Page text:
Pesto Power

Gluten Free - Dairy Free - Soy Free - Nut Free Option

DF Pesto

Bountiful Basil. It's everywhere and I simply can't get enough of it. It's the hat trick of herbs! I love the look of the plant, the aroma, and the taste. Whenever I see basil leaves I can't help but think of pesto. Pesto, pesto, pesto. I can't stop talking about it!

Let's talk about pesto some more. Pesto requires so few ingredients for such full flavor. In its most basic form, you can make fresh pesto from basil, olive oil, lemon, and sometimes garlic. This is truly all you need. Most conventional pestos today include the addition of pine nuts and parmesan cheese in the equation. Then you can break out and get a little funky with your pesto power and make it with garlic scapes, cilantro, parsley, spinach, arugula, and the list of possibilities continues. Get creative and try it any way that sounds delicious to you, but if you're looking for a solid basic pesto template that is dairy free and nutrient rich, you've come to the right place. As with any fresh ingredients, the amounts will vary greatly depending on the freshness of ingredients, time of year, where it was grown, and your own personal taste. I encourage you to make this recipe knowing that the measurements are fluid. There will be times when you'll want more or less lemon, garlic, or salt. For an added boost of greens we've snuck some spinach into the recipe, but if you're not feeling it, use more basil instead. You do your pesto. Taste as you go and make it how you like. 

Basil's amazing health benefits come from flavonoids that protect your cells and chromosomes from oxygen damage, and oils that give it anti-bacterial and anti-inflammatory properties. The oils in basil are highly volatile, so be mindful of introducing them to too much heat. When using basil in a hot dish, add it at the end of cooking to protect its essence and to maximize flavor.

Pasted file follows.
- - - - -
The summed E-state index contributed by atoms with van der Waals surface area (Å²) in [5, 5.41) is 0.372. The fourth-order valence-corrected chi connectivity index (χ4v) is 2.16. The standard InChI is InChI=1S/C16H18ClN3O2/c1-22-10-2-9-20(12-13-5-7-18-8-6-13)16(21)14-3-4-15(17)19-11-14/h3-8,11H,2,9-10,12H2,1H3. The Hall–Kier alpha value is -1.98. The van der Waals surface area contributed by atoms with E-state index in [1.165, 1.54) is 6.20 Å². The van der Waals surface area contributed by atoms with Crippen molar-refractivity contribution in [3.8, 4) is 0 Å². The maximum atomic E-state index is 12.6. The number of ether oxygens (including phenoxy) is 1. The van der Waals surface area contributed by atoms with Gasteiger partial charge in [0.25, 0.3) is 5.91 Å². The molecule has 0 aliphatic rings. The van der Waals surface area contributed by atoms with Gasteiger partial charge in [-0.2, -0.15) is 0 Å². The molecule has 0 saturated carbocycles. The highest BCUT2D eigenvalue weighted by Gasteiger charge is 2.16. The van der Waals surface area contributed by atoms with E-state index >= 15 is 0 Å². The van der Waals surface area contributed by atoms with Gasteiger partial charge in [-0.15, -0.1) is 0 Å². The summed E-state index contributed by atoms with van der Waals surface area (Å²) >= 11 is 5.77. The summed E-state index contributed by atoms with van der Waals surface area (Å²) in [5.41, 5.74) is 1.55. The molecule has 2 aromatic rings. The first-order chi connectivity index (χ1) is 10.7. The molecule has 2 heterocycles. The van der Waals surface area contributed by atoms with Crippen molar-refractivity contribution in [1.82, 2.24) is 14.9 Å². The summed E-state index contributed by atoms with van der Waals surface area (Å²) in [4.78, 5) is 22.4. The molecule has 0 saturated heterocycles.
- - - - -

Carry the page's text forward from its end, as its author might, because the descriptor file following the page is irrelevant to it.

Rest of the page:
Why no pine nuts? This recipe doesn't include pine nuts, but you can definitely swap them in if you prefer. I love pine nuts just as much as the next person, but they aren't always in the grocery budget, so for a cost effective pesto I use almonds, walnuts, or sunflower seeds instead. When I find myself missing pine nuts, I purchase a small amount from the bulk section of my grocery store and add them to the final dish, so I still get that pine nut crunch.

Nutritional yeast is a deactivated yeast, so if you're avoiding yeast due to candida or other infection this is safe to consume. The flakes have a strong yellow color and cheesy flavor. This makes them a great substitute for dairy products. Nutritional yeast is an antiviral and antibacterial immune booster, a complete protein, and contains complex B Vitamins. Nutritional yeast supports your nervous system, brain, mood, and energy levels.

When making a batch of pesto, I like to make multiple batches at once and freeze some for future use. (See storage tips below for the best way to store pesto in your freezer). When you're ready to open a new jar, remember that pesto isn't just for pasta. It's great on sandwiches, slathered on roasted vegetables, mixed in with your eggs, or eaten as a dip with your favorite crackers and vegetable sticks.



Prep time: 15 min.

Makes: 1/4 cup



  • ¼ cup almonds or 1/3 cup walnuts
  • ¼ cup olive oil
  • 1 ½ cup basil, packed
  • 1 cup spinach
  • 3 cloves of garlic
  • 1 ½ Tbsp. nutritional yeast
  • 1 - 2 Tbsp. fresh lemon juice
  • 1 Tbsp. hemp seeds (optional)
  • ¼ tsp. sea salt



  1. Wash and dry basil and spinach leaves.
  2. If using a high-speed blender, combine all ingredients in the blender. Using a tamper, blend until it reaches the desired consistency.
  3. If using a food processor, pulse to roughly break down nuts (don't go too long or else you'll end up with nut butter). Once the nuts have been broken down into a crumble, add the remaining ingredients and continue to pulse until smooth and desired consistency is reached. Pause every now and then to scrape down the container.
  4. Taste and add extra lemon juice and/or salt, if desired. Flavors will meld once the pesto has sat for a bit.

Pesto Platter

Pro Tips

Prep: make a double batch and freeze some for later use!

Storage: keep in a sealed container in the refrigerator for up to 5 days. Will keep for up to 3 months in the freezer. Just add a layer of olive oil to cover the pesto before freezing (to prevent air exposure and freezer burn).

Swap: make it nut-free by using 1/4 cup of raw sunflower seeds instead of nuts.

What are some ways that you enjoy eating pesto?